I also recently made a coconut milk recipe from a customer recommendation that was good:

  • 1 T gelatin (you need to dissolve it first)
  • 1-2 T Honey
  • 2 cans of coconut milk (I used Organic Thai Coconut milk)

Heat shock the milk to 190% for about a minute and then cool down over ice to 100%. Then add either 1 scoop of the starter culture or 2-4 capsules of Sugar Shift. Then culture at 98 degrees for 16 hours. Don't go too long or it can become rancid. If using gelatin, it will not be vegan. There are other thickeners like tapioca or potato starch that could be used to replace the gelatin.

Q&A :

What can I use for yogurt starter culture?

You can use the Sugar Shift® Starter Culture to make your yogurt at home.

What is the starter culture of yogurt?

Yogurt starter cultures contain a mix of bacteria that eat the milk sugar (lactose) and turn milk into a tart and creamy gel-like texture associated with numerous health benefits.

Can I use store-bought yogurt as a starter culture?

Organic yogurts that contain live active cultures can be used to start home milk fermentations

How do you keep yogurt starters alive?

When using a single strain culture, you can save 2-3 tbsp and use it within a week to start your new batch of yogurt. When using a multiple strain starter, it is best to not do a "child" batch more than once or twice from the original starter before starting fresh.

What is the difference between a single strain culture and a multiple strain culture?

Single strain yogurt cultures are used to make one batch at a time whereas child batches are made with leftover yogurt from a previous batch. You can do multiple child batches with single strains, but you may find that they get too tart the longer you reuse the starter. You can also use the whey from a batch to start a new batch.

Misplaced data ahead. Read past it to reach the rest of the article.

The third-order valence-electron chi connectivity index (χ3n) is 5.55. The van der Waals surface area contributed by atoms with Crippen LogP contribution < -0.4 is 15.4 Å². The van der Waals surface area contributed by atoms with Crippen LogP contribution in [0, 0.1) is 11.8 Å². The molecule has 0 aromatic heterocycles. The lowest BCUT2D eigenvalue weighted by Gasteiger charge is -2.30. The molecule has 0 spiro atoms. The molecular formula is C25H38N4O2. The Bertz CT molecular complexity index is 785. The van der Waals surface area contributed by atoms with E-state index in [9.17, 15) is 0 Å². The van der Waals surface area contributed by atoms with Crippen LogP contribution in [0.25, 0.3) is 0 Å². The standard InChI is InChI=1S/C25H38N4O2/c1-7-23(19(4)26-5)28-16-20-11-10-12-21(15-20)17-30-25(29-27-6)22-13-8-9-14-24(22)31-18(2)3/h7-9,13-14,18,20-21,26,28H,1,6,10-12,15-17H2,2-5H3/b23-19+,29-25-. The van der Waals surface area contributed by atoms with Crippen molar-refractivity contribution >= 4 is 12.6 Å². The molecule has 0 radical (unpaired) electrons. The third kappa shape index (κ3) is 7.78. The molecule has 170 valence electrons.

With gratitude,

Martha Carlin photo Martha Carlin, is a “Citizen Scientist”, systems thinker, wife of Parkinson’s warrior, John Carlin, and founder of The BioCollective , a microbiome company expanding the reach of science and BiotiQuest, the first of it’s kind probiotic line. Since John’s diagnosis in 2002, Martha began learning the science of agriculture, nutrition, environment, infectious disease, Parkinson’s pathology and much more. In 2014, when the first research was published showing a connection between the gut bacteria and the two phenotypes of Parkinson’s, Martha quit her former career as a business turnaround expert and founded The BioCollective to accelerate the discovery of the impact of gut health on all human disease. Martha was a speaker at the White House 2016 Microbiome Initiative launch, challenging the scientific community to “think in a broader context”. Her systems thinking background and experience has led to collaborations across the scientific spectrum from neuroscience to engineering to infectious disease. She is a respected out of the box problem solver in the microbiome field and brings a unique perspective to helping others understand the connections from the soil to the food to our guts and our brains.